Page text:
South Korea officially announced a plan Wednesday to provide food assistance to North Korea, and said related procedures will begin soon.
"We are the same people as the North Koreans, so we have humanitarian concerns about the grave food situation in the North recently announced by international organizations. South Korea will proceed with giving humanitarian food aid to the North through close coordination with the international community."
This comes after South Korean President Moon Jae-in and U.S. President Donald Trump, in their phone call Tuesday night, agreed on the need to send the North food.
The UN's food agencies had announced last week that more than 10 million people in the North or about 40 percent of the population -- are suffering from a food shortage and that Pyeongyang's crop production is at its lowest in ten years.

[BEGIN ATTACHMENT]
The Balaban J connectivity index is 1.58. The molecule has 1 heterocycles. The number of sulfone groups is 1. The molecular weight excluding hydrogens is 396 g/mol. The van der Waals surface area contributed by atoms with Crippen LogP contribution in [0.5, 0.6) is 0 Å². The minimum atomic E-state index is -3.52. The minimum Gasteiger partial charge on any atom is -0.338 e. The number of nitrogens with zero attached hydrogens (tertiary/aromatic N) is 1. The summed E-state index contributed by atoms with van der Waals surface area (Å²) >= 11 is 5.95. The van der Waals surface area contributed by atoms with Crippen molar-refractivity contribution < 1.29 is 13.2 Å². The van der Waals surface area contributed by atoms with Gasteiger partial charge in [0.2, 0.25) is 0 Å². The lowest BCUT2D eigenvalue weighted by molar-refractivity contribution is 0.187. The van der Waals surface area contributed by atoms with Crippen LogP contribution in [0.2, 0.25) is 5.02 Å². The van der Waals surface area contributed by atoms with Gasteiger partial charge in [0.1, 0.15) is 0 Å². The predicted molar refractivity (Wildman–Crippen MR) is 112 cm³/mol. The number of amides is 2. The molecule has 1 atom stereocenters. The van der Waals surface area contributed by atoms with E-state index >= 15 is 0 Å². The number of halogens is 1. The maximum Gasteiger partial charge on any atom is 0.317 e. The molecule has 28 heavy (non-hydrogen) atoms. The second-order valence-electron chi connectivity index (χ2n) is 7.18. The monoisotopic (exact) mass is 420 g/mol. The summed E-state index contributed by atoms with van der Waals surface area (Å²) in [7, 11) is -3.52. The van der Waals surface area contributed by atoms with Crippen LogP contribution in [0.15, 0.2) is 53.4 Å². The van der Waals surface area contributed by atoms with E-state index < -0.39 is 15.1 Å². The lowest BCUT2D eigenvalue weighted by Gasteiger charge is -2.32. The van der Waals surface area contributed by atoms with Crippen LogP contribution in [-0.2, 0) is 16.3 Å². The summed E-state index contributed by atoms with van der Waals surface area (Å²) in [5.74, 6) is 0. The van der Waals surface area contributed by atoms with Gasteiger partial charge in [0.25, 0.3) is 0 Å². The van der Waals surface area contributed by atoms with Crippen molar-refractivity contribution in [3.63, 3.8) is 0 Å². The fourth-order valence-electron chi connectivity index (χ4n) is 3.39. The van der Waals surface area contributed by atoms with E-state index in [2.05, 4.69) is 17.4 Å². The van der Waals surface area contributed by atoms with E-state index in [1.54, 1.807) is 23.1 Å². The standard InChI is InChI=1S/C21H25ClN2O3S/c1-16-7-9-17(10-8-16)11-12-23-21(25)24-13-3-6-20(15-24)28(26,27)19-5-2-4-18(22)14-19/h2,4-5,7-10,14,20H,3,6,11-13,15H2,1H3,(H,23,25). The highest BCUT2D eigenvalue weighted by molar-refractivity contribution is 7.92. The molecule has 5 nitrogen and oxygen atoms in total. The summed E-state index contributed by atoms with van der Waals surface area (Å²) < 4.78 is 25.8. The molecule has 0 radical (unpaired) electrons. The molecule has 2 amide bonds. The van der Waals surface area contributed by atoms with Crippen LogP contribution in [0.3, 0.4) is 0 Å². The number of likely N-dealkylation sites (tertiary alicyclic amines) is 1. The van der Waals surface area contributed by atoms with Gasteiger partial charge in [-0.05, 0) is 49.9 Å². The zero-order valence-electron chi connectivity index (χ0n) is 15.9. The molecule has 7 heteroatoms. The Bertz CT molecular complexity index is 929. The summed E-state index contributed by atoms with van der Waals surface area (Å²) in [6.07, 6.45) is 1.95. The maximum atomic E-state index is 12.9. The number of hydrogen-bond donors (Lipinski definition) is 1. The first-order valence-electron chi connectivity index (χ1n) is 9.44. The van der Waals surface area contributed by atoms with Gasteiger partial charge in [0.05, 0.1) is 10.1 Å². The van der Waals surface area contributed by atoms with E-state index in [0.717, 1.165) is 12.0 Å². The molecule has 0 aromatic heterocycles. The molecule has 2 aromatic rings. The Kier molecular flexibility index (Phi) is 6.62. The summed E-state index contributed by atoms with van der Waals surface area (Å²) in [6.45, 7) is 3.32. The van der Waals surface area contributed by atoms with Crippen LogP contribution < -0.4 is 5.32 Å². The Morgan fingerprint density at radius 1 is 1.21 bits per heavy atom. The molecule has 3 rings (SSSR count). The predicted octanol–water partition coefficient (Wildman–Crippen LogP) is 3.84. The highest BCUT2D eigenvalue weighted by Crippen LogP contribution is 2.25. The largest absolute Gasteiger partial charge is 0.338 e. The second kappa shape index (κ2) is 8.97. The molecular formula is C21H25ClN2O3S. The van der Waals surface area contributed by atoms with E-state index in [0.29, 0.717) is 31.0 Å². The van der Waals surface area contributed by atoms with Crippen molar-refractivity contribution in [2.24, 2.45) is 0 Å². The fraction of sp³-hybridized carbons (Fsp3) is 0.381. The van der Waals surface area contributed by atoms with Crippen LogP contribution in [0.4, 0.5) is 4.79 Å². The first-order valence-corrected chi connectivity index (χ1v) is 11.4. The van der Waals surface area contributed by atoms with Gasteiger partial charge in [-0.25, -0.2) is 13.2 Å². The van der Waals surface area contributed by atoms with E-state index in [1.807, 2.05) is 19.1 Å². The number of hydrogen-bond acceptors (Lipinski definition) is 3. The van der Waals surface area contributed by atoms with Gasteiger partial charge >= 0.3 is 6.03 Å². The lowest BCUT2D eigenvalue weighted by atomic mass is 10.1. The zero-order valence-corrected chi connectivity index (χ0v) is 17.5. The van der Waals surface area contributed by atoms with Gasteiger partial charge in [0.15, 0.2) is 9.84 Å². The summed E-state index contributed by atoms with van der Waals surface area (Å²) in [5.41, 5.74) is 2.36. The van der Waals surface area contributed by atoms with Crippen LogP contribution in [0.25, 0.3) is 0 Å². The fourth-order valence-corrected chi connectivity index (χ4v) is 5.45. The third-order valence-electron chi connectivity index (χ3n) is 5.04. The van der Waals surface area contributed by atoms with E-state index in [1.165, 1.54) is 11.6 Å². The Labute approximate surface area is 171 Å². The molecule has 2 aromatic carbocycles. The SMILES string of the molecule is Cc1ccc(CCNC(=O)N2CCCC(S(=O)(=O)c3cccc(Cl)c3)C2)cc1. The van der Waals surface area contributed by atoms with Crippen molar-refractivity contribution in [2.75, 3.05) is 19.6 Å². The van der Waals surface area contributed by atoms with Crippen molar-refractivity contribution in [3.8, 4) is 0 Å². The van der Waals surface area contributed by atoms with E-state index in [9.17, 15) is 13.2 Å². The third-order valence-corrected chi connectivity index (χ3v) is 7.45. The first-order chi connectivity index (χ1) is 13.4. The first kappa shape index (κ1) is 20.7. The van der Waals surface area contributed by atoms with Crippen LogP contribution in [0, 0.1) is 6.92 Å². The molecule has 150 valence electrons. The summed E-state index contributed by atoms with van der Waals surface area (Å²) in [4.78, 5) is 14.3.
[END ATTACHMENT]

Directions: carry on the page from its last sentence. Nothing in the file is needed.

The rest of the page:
Seoul says it will begin reviewing the specifics of how the assistance should be given.
"Related organizations will first need to discuss the matters of when, how, and how much."
In 2017, South Korea had decided to offer the North humanitarian aid worth 8 million U.S. dollars through UNICEF and the WFP.
That assistance which had to be given by 2018 was never sent and the plan was scrapped.
So things are now back to square one.
Seoul has to determine once again on how much worth of aid it will give the North.
The Blue House says it's now starting to review things.
And that includes whether South Korea will give the assistance directly to the North or through UN agencies.
Oh Jung-hee, Arirang News.